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ACLU and Yale Clinic Seek Secret Court Opinions Authorizing NSA’s Bulk Collection of Americans’ Records

Brett Max Kaufman,
Senior Staff Attorney,
ACLU Center for Democracy
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November 6, 2013

Today, we filed our second motion in five months in the Foreign Intelligence Surveillance Court (FISC) asking for public access to secret court opinions authorizing government surveillance en masse. The motion seeks to uncover the original and complete legal underpinnings of the government’s bulk collection of Americans’ records, such as our internet-usage history and location information. It was filed by the national ACLU, the ACLU of the Nation’s Capital, and the Media Freedom and Information Access Clinic at Yale Law School (MFIA).

In June, just days after The Guardian revealed the NSA’s bulk phone records collection, the ACLU and MFIA filed a motion with the FISC, requesting the release of its secret opinions authorizing the program under Section 215 of the Patriot Act. We argued that the public has a constitutional right to know the legal justification for the government’s mass call-tracking program.

In September, the court granted that motion in part, ordering the government to conduct a declassification review of its opinions addressing Section 215. (The court excluded opinions that were already covered by the ACLU’s ongoing Freedom of Information Act lawsuit for some of the same opinions.) However, since we filed our motion in June, we have learned that the court’s opinions addressing Section 215 are not the only secret court opinions addressing the bulk collection of Americans’ data under the Foreign Intelligence Surveillance Act (FISA). As we put it in our new motion:

Since [the ACLU and the MFIA] filed that motion, . . . it has become clear that other critical opinions of this Court approving the bulk collection of Americans’ information remain secret. [We] seek access to those opinions for two reasons. First, some of those opinions pertain to other forms of bulk collection that the government has now acknowledged, such as the bulk collection of internet metadata and cell-site location information. The public is entitled to know the legal bases for those programs, but those bases have not yet been disclosed. Second, some of those opinions predate the call-tracking program and apparently supply the original legal analysis necessary to understand this Court’s later authorization of the call-tracking program. For example, it appears that one of the earlier bulk-collection opinions provides the Court’s most comprehensive discussion both of the constitutionality of bulk collection under the Fourth Amendment and of the meaning of the term “relevant” as it appears in various FISA provisions.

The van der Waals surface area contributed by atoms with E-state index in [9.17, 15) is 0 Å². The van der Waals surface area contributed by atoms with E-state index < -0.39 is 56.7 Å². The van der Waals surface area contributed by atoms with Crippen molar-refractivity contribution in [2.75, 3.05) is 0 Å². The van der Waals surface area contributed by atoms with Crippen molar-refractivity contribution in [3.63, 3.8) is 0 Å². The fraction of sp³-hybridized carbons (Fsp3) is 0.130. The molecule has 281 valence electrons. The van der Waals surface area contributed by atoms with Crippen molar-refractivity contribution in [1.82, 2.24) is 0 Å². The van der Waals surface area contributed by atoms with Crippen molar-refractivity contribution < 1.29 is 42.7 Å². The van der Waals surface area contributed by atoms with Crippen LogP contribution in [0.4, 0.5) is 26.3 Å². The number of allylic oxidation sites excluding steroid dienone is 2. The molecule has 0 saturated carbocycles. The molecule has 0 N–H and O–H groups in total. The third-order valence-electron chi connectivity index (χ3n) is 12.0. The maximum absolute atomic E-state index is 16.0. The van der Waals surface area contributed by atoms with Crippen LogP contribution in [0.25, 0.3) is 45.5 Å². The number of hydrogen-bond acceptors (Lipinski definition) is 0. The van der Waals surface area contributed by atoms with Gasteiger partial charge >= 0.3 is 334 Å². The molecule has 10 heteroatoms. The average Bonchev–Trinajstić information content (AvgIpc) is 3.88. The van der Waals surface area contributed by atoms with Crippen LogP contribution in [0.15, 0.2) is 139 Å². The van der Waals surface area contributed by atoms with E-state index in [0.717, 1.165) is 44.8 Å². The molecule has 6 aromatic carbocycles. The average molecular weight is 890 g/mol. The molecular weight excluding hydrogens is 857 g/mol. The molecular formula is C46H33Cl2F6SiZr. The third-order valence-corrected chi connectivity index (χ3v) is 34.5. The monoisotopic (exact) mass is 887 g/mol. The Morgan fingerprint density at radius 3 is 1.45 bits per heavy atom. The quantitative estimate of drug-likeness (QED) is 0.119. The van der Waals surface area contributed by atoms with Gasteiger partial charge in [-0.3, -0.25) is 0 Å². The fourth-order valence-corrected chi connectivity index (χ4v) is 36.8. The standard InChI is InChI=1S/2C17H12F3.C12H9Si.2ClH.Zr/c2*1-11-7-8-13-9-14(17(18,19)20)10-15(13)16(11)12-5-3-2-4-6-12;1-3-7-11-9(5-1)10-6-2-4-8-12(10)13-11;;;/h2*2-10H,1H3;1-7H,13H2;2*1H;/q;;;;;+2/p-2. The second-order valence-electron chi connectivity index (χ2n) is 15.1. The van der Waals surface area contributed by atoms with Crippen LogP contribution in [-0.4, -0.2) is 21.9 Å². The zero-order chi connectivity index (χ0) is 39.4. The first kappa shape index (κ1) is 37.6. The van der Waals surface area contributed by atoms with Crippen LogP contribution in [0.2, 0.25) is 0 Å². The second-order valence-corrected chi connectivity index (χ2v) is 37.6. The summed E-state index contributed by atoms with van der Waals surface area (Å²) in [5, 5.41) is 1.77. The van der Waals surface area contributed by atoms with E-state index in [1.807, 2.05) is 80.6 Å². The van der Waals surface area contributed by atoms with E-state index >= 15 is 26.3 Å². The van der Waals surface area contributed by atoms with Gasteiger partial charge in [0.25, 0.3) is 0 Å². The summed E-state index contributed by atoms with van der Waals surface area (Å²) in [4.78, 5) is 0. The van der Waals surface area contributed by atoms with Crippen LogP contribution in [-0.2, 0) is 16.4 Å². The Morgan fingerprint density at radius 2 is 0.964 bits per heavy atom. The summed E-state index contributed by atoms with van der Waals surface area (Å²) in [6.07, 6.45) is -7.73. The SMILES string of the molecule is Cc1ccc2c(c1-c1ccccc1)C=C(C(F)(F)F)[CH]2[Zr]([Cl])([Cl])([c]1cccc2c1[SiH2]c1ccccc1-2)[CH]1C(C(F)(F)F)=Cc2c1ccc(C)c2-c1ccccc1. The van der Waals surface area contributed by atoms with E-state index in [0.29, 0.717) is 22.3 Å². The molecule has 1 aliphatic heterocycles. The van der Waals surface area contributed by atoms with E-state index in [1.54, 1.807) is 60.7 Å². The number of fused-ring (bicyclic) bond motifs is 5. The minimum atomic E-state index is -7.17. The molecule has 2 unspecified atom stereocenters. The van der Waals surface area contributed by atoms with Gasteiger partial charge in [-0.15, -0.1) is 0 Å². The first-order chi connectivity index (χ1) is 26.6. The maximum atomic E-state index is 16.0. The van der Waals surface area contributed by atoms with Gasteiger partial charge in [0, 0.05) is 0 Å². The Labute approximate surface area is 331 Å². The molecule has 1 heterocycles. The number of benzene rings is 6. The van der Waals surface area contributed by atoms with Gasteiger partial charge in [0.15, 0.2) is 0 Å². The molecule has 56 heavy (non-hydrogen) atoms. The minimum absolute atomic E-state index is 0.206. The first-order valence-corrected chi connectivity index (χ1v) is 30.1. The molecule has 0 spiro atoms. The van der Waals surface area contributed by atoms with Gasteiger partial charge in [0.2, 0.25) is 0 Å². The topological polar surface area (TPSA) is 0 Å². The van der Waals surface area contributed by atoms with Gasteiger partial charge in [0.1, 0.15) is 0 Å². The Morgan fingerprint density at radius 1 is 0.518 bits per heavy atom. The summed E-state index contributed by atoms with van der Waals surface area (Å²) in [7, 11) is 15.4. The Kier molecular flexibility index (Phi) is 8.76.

Moreover, Senators Ron Wyden (D-Ore.) and Mark Udall (D-Colo.), who both sit on the Senate Select Committee on Intelligence, have warned that these “surveillance authorities are not limited to phone records . . . and can be used to collect any type of records whatsoever.” It therefore remains an open question whether the FISC’s interpretations of FISA permitting bulk collection have been applied to authorize the bulk collection of other types of sensitive information about Americans, such as credit card records, medical records, or financial data.

With this new filing, the ACLU continues to demand greater transparency surrounding the NSA’s breathtakingly expansive surveillance activities. It is crucial that the American people be given access to the legal interpretations that sanction these programs so that they can evaluate those interpretations for themselves. As Sen. Wyden recently told The Washington Post:

The original legal interpretation that said that the Patriot Act could be used to collect Americans’ records in bulk should never have been kept secret and should be declassified and released… This collection has been ongoing for years and the public should be able to compare the legal interpretation under which it was originally authorized with more recent documents.

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